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Jewelry Solders and their Applications in the Manufacturing Process

Stewart Grice

What makes a good solder? Is it flow or how it wets, hardness or ductility, strength or melt gap that is the most important quality, or is it a combination of all of these? There are many examples of jewelers who claim solder “A” is excellent but solder “B” is not so good, while others claim exactly the opposite. Why is this? Can we quantify the physical and mechanical properties of solders to predict which will be good and which will not? Can we predict from this information which solders are best suited to specific applications, or is it like the above statement and purely a subjective assessment with a “if it works for you, use it” philosophy? This paper will discuss the principles behind metal joining, measure the properties of solders and solder joints in various applications and determine if guidelines can be identified to predict which solders will work best in specific applications.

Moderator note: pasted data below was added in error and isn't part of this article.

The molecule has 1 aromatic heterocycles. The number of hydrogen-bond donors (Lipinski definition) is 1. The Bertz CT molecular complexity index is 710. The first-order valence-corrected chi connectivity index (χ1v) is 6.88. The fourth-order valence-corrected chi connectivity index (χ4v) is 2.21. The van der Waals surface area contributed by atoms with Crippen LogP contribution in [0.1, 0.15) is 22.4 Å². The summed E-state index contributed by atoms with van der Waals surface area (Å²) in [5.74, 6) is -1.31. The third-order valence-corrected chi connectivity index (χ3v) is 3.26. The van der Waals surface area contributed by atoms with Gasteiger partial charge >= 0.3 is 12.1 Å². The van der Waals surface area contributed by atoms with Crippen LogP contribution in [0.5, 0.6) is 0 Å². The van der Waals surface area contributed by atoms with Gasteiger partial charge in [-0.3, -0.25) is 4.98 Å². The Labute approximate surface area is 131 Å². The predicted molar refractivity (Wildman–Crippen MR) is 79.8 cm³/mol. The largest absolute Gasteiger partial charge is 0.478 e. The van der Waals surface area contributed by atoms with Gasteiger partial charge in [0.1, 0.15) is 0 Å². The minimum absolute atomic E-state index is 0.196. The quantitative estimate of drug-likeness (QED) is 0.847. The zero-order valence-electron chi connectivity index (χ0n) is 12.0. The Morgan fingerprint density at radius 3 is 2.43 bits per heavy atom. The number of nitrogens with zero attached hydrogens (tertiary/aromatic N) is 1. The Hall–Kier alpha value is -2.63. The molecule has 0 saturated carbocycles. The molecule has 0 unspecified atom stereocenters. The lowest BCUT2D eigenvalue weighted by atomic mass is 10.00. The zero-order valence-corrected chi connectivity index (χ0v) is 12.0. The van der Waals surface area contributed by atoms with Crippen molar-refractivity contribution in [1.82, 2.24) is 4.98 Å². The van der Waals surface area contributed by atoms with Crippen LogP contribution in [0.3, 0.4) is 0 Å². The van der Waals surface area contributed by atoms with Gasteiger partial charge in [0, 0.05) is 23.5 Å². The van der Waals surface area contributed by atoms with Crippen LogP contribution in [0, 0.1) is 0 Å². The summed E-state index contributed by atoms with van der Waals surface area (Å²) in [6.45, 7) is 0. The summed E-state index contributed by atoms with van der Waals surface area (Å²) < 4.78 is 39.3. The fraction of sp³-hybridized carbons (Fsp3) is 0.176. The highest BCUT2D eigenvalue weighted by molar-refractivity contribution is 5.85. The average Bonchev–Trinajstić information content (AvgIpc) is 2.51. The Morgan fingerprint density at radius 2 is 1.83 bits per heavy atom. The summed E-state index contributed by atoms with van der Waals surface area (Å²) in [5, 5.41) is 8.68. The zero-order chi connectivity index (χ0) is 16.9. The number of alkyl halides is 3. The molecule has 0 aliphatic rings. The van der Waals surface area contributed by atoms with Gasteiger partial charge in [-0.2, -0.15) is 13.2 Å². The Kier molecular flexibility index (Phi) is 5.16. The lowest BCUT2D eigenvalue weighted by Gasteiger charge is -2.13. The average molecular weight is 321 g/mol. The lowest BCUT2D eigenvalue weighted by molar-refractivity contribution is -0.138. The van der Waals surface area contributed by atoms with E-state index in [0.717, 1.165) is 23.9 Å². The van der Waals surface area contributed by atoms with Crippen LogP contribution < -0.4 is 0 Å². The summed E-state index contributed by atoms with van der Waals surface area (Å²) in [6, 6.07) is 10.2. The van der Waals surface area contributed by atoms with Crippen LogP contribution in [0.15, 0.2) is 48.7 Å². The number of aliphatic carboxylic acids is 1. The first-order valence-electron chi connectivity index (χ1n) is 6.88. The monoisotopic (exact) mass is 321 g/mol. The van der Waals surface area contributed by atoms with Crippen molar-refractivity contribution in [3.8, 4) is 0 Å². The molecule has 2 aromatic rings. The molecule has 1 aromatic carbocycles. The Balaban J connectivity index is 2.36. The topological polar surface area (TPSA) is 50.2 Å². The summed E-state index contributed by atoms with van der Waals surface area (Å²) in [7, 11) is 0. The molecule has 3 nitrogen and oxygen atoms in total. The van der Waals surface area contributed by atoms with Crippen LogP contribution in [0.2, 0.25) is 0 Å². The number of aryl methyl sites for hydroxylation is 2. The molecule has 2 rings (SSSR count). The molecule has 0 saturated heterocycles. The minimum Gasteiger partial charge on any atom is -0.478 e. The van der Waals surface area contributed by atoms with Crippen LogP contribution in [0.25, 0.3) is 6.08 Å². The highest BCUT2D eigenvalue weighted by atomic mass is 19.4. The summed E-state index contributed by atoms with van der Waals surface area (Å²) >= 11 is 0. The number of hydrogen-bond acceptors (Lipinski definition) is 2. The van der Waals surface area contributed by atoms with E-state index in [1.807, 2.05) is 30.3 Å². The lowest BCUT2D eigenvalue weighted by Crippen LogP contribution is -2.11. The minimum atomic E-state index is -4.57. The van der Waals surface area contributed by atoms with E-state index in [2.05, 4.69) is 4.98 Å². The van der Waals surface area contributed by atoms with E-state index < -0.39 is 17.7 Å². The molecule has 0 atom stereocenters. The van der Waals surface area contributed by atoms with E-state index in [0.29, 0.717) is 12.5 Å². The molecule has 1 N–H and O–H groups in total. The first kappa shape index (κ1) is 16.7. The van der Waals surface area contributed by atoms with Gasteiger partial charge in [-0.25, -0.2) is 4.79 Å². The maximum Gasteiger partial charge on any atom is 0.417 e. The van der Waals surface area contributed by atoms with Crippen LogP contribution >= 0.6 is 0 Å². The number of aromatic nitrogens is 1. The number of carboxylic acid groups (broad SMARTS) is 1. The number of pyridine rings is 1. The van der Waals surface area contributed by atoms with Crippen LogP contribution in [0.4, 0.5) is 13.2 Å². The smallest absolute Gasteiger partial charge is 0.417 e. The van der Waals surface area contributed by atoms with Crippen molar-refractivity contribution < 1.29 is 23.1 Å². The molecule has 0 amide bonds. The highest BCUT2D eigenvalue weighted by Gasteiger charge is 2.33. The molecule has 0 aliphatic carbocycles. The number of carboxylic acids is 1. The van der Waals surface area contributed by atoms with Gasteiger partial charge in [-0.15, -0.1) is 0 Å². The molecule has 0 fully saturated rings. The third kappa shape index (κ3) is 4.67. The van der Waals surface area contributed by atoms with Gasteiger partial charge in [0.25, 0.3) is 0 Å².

Stewart Grice

Qualifications: HD in Physics, Preston Polytechnic U.K. BSc in Materials Science, Wolverhampton Polytechnic U.K. MPhil in Metallurgy & Materials, University of Birmingham U.K. Fellow of the Institute of Materials, Minerals and Mining. Chartered Engineer with the Engineering Council of Great Britain and Northern Ireland. 33 years of experience in the jewelry industry with emphasis on alloy, product and process development, technical support, process troubleshooting and business management and development.